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Sustainability | Ecotrope

Burning E-Waste Raises Cancer Risk In China

Chemist Staci Simonich examines a vial containing air pollutants at her lab at Oregon State University.

Chemist Staci Simonich examines a vial containing air pollutants at her lab at Oregon State University.

People living near an electronic waste recycling site in China face a higher risk of lung cancer than people living near other urban industries, according to a new study.

Researchers collected air samples from rooftops in two different parts of China: One in a rural village less than a mile from an e-waste burning operation with no other industry nearby; and one in the city of Guangzhou, where there aren’t any e-waste burning sites but there are a lot of other polluting industries.

They focused on the levels of polycyclic aromatic hydrocarbons, or PAHs, in the air on both rooftops. Many PAHs are known to cause lung cancer when inhaled, and they’re released in the primitive process of burning e-waste – cell phones, computers and TVs – to recover precious metals such as silver, gold, palladium and copper.

After collecting and analyzing air samples over the course of a year, researchers concluded that people living in the e-waste village are 1.6 times more likely to develop lung cancer than the urban residents based on the levels of PAHs in the air.

The study puts a fine point on the health consequences of illegal e-waste recycling operations. Despite state laws and stewardship programs that attempt to recycle old cell phones and computers responsibly, a lot of e-waste still goes overseas and ends up getting burned for the metals it contains.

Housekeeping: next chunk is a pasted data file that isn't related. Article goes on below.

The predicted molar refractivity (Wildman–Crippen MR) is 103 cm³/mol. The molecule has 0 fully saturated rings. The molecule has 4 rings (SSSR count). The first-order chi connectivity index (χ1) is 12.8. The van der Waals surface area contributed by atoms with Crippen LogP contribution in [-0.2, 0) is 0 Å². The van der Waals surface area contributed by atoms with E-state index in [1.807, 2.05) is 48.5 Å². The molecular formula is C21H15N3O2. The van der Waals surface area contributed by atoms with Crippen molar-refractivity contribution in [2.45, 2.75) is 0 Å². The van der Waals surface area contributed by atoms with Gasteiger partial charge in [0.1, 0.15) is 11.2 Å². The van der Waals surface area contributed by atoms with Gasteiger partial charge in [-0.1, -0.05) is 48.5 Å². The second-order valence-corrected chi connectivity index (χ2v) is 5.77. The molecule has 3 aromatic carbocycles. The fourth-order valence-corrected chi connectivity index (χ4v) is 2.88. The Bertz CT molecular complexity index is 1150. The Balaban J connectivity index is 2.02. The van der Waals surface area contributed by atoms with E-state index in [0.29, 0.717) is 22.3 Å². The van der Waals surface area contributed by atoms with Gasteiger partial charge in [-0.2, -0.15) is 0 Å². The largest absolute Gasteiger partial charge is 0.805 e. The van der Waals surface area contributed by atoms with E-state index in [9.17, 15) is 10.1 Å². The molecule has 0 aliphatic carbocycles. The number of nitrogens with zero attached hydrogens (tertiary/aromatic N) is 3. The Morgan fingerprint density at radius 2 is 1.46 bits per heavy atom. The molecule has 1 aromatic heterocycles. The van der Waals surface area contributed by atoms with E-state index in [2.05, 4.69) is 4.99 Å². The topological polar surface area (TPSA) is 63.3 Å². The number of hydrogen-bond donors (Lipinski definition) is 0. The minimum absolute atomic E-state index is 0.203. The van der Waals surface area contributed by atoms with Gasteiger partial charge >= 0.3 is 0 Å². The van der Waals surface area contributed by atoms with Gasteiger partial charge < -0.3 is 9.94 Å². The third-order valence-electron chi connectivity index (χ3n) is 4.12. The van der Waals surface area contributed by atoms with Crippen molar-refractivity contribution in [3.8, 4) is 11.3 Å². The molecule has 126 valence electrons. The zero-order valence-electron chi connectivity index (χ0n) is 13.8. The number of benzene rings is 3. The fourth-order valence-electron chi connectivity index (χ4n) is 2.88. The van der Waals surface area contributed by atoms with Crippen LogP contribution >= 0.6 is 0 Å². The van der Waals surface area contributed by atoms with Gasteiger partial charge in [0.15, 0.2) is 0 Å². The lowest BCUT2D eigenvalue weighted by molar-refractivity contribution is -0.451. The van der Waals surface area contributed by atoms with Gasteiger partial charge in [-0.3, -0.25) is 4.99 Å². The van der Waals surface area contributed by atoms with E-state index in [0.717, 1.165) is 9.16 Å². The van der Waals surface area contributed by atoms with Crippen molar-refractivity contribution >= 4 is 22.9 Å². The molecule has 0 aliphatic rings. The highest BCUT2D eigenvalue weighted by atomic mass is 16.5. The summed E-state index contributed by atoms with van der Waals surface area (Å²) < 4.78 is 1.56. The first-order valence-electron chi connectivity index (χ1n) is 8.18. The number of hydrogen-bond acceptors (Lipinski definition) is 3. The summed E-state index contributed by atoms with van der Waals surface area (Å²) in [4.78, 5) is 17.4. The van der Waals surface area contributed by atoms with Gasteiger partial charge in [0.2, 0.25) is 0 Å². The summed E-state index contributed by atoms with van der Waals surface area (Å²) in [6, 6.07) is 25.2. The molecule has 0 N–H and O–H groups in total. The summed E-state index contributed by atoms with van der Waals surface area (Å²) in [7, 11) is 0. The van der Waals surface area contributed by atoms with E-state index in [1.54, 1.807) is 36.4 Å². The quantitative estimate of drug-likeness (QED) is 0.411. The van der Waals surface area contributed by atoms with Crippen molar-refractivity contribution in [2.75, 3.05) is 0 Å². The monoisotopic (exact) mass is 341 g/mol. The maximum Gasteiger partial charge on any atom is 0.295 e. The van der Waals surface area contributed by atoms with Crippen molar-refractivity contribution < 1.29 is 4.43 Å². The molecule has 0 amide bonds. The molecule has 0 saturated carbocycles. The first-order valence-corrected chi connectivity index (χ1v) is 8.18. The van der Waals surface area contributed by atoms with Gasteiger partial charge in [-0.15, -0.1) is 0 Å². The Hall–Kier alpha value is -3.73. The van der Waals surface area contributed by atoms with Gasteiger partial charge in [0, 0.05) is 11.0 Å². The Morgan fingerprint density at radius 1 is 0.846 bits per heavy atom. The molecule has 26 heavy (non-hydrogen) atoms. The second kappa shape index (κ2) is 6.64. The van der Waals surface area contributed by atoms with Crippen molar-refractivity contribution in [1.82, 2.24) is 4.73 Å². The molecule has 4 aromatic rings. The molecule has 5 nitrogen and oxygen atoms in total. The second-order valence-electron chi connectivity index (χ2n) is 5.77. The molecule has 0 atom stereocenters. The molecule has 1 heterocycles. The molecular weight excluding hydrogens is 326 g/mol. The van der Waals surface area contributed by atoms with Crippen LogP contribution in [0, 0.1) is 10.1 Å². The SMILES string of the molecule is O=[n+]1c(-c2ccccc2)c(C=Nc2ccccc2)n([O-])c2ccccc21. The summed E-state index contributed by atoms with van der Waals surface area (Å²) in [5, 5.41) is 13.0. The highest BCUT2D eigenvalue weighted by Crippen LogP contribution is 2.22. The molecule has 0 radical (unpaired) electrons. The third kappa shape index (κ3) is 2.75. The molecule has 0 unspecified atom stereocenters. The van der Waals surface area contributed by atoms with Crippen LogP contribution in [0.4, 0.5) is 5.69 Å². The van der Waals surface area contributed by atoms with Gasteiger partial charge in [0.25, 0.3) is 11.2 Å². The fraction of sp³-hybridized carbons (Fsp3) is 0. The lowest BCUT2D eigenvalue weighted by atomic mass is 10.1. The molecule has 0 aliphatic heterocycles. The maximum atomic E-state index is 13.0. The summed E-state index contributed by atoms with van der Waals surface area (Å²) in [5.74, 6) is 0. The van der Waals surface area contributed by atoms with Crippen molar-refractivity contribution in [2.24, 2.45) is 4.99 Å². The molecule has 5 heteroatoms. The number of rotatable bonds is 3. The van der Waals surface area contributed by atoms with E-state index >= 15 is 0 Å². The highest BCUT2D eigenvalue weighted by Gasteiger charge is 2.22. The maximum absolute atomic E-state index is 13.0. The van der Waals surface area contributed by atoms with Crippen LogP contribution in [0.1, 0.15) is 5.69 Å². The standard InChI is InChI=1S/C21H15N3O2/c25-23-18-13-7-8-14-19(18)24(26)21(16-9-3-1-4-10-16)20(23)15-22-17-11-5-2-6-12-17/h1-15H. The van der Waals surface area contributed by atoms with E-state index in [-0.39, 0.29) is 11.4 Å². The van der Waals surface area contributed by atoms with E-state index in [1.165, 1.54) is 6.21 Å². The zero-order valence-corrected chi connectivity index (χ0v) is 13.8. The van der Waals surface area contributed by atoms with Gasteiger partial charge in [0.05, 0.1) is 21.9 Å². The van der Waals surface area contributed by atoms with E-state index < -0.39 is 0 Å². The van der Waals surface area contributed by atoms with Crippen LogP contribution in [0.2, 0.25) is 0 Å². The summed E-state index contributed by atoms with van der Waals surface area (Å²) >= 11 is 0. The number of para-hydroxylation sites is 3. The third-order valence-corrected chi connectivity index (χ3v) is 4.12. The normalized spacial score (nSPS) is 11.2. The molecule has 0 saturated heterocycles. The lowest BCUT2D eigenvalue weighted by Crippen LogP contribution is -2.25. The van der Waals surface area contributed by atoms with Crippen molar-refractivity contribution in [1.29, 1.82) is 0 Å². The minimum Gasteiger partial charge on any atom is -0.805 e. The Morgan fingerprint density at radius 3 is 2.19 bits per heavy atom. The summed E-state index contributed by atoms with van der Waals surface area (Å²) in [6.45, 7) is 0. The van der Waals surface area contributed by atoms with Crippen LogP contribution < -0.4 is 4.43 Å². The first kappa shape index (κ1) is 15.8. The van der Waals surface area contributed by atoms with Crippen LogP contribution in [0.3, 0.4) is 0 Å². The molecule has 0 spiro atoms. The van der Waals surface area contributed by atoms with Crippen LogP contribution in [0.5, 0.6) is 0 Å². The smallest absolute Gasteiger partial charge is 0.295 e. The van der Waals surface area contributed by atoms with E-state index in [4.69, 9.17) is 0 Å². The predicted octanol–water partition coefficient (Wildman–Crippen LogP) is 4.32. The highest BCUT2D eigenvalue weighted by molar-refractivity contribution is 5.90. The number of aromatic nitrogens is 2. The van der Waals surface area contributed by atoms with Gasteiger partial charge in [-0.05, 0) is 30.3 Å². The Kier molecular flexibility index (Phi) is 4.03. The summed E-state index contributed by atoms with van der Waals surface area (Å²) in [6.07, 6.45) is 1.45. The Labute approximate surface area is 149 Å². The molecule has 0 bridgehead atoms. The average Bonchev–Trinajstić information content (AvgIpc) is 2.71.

Staci Simonich, a co-author of the study and a professor of environmental and molecular toxicology at Oregon State University, said a significant portion of the e-waste that’s burned in China is likely coming from North America. The result is toxic for the people doing the work and living nearby.

“In the village, people were recycling waste in their yards and homes, using utensils and pots to melt down circuit boards and reclaim metals,” said Simonich. “There was likely exposure through breathing, skin and food – including an intimate connection between e-waste and the growing of vegetables, raising of chickens and catching of fish.”

The study also found that the level of carcinogenic PAHs in the air exceeded China’s air quality standards 98 percent of the time in the e-waste area and 93 percent of the time in the city. Other studies have focused on the presence of other toxics released by burning electronic waste, said Simonich, but this study is among the first to focus specifically on PAHs.

She said burning e-waste is an illegal activity in China, but it happens anyway.

“It’s difficult for the Chinese government to balance people wanting to make money doing that activity and the potential harm to human health,” Simonich said. “Many countries are struggling with that.”


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